Since posting this last article, from your friendly FAAST Team, I have received several emails asking for clarification on the words wheel barrow; wheel and barrow or any mixture of those words. Well, we all know what a wheel is, right? Usually round, contains metal and air and rubber. Three of those with the plane on top (unless we are looking at an amphibious aircraft, which may have more, or an airliner, which may have confusingly more) usually make a good landing. They chirp, or scream, sometimes they even explode on touchdown, which is really just another word for landing. Fortunately, FlightPrep has not filed a patent on landing any aircraft on it’s wheels, otherwise it would become terribly expensive to fly and landing would be pretty much filthily expensive! In any case, for those others, who wonder what a wheel barrow may do:
- Option : A cart or flat rectangular tray with handles at each end.
- Option : (A Barrow) A a castrated male domestic pig. Schweinerei!
I wasn’t able to locate a castrated male domestic pig for interviewing, but, the poor thing is probably not very happy.
Lets just say this:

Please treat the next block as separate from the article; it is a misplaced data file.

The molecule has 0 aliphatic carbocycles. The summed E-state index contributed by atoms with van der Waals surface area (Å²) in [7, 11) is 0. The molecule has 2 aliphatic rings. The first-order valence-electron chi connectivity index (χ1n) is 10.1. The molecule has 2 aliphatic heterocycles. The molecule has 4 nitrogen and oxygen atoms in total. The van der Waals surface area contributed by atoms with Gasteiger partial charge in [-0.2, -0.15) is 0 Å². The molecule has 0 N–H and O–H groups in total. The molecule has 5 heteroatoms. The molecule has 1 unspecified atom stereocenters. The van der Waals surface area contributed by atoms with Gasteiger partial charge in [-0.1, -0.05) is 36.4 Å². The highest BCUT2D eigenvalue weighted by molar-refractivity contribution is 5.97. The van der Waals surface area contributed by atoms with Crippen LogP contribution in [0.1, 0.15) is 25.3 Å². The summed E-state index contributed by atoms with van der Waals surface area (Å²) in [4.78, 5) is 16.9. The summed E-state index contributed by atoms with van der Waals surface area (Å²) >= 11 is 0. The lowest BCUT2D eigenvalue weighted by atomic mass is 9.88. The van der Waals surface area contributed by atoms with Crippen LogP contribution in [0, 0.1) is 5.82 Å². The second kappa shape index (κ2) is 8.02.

If you land according to the rules in the flying bible, your main wheels will touch the ground softly, just at the right speed and time. The position of the stars, martial status or amount of money in your checking account has nothing to do with it. Your landing is finished when you manage to taxi the airplane back to the ramp without pieces hanging from it or people having to push! If it takes full power to make it to the ramp, you may have shaved your gear off, or converted the black rubber things to flat, lifeless containers of nothing.
Many airplanes develop severe vibrations on the front wheel (that’s the smaller one, where the air processor ;commonly referred to as PROPELLER is) which can then become terribly sick and collapse. We call that vibration a wheel shimmy and it can lead to a nose gear collapse, or sometimes a structural gear failure. If that shimmy is ignored, or taken to the extreme it can shear the little wheel thing smack off the airplane which may cause severe upset of the whole shebang. Your airplane may turn over, sideways, upside down or convert itself into a smoking pile of smoldering rubbish. NOT GOOD! In the end, you may be made to feel like our Mr. Piggy, shown above. Stick around short field airports and watch the local matadors practice their landings. Especially when it’s windy, many of these guys actually come steaming into the airport (speed = retention of unconverted energy) and may skip picking the nose up to land all-together!
In essence: Land right and there won’t be any pigs involved. Nor will you need a wheel barrow (Option 1) to clear the aircraft off the runway.
Hope this helps!